Bollinger bands and candlesticks

Actually all traders have heard about Bollinger bands. They are depicted in Figure 1, where the curve in the middle is the 20-day SMA, while the upper and the lower curves are located at a distance equal to 2.0 times the standard deviation (note that other values can also be used). Various techniques have been created for trading the Bollinger bands, where perhaps the simplest strategy is buying a stock when the price touches the lower band. Here, a trader may look for a profit when the price touches the upper band again. Great, but is it really a profitable strategy?

Figure 1: Stanley Black & Decker Inc (ticker: SWK) at the end of 2014. Source: tradingview.com

I developed a computer program for testing this simple strategy on stocks from S&P 500 index in years 2000-2017. I considered only stocks priced at least 5 USD but less than 500 USD. The trading daily volume had to be greater than 100 000 shares. I set a stop-loss 50 cents below the lowest of the past two candles. Also, I considered only bull markets, modelled by assuming that the 100-day SMA of the S&P 500 index is above the 400-day SMA. Finally, I decided to enter a trade only if the win/loss ratio was reasonable, i.e. the distance between the upper band and the high of “yesterday” was greater than the distance between the high of yesterday and the stop-loss. In my testing, I bought a stock on open of the next day after the price “touched” the lower band. The output is shown in the table below, see the first column in the table. The results are actually positive, but I dislike the low percent of profitable trades and the huge maximum drawdown.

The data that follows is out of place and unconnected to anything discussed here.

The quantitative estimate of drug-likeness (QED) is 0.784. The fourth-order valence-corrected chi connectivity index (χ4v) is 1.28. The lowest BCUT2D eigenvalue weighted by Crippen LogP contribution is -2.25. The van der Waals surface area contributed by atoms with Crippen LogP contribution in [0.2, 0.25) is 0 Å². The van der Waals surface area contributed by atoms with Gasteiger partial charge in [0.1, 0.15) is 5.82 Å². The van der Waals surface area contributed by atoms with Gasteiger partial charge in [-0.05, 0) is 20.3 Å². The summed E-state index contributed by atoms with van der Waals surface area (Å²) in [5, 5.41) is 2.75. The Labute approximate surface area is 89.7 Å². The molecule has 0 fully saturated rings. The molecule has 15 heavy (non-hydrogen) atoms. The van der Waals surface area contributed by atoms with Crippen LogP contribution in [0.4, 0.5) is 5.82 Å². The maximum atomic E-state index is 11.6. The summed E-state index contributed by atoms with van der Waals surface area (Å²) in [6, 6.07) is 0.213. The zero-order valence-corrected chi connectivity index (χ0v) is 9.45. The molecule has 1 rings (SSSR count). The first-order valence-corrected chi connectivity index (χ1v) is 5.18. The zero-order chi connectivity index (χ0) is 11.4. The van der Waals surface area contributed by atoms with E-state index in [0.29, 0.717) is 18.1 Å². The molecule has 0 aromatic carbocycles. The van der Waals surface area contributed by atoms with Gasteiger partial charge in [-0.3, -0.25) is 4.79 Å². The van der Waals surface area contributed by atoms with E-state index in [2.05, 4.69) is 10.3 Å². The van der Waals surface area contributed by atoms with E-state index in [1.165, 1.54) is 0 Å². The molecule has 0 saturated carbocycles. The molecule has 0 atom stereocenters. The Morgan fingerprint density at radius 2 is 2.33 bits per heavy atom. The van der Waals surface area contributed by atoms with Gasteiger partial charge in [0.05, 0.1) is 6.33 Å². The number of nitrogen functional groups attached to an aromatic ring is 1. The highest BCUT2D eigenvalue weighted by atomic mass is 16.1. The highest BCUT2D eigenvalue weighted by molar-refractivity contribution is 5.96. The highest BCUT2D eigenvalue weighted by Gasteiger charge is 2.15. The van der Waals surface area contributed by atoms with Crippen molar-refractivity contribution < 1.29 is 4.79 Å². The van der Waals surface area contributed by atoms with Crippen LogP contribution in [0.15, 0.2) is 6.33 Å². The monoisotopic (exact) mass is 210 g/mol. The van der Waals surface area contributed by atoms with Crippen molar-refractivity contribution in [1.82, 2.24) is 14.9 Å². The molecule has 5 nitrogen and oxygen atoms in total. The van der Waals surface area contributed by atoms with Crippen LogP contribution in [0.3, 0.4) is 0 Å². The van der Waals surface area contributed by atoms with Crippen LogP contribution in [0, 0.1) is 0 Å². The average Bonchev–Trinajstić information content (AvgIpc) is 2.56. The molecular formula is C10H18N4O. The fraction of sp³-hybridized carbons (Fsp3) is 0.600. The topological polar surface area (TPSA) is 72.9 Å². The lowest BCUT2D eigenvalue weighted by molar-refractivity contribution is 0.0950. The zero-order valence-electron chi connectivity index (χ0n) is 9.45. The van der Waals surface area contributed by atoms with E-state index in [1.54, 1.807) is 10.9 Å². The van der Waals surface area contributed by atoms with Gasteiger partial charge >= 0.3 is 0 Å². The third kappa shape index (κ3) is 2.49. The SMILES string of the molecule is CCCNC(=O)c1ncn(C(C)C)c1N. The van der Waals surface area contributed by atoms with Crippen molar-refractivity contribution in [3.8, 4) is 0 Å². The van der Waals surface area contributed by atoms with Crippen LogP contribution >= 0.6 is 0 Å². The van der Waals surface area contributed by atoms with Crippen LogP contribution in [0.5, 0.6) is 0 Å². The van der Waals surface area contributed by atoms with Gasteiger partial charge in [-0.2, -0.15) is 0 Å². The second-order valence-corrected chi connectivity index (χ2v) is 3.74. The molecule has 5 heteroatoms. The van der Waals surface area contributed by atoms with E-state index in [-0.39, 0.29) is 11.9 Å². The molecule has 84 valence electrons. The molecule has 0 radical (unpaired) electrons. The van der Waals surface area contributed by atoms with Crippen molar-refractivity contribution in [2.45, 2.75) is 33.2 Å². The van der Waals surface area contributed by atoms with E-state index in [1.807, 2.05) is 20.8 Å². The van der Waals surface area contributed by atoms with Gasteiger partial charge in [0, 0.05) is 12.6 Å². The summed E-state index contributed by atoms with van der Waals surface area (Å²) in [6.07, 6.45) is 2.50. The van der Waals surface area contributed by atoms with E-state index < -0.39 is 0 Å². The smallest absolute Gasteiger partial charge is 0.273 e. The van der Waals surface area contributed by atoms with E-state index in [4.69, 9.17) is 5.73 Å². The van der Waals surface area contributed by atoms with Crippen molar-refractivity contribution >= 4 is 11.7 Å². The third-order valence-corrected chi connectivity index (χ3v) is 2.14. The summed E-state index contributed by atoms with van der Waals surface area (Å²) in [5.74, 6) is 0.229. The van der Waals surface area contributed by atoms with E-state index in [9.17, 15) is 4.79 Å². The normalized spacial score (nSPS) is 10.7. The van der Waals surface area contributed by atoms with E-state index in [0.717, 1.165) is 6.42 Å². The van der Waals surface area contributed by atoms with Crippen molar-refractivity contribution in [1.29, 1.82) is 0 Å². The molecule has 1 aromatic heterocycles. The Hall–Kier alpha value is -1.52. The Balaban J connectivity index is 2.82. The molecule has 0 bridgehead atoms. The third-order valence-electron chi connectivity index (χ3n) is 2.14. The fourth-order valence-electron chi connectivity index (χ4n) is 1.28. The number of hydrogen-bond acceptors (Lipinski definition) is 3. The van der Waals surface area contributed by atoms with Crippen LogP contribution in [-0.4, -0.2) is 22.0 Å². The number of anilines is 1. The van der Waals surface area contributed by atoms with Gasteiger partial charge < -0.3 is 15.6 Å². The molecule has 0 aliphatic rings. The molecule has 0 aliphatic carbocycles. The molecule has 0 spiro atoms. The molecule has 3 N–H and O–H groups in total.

Entry: Bollinger bands Bollinger bands + engulfing bullish pattern
Profit factor 1.27 1.38
Maximum drawdown -37.76% -5.89%
Number of trades 32642 668
Profitable trades [%] 38.55% 52.54%
Average trade [%] 0.97% 1.17%
Win/loss 1.98 1.24
Number of days held 19 17

Coming back to Figure 1: Let us now extend the strategy by entering a trade only if the engulfing bullish patter occurs at the lower band (denoted as A). In other words, we combine two different techniques and expect that this will increase the probability of success. In addition, I demand that on the next day the closing price is above the high of the pattern. In other words, we wait until the engulfing pattern is confirmed. The results are shown in the table above, the second column. Note that the maximum drawdown and the percent of profitable trades are much better than before – even though the win/loss ratio is lower (because we entered at a higher price than in the first case).

Summarizing: This trading strategy is easy to use and even appropriate for an automated trading. It combines two different approaches and this fact improves the performance.

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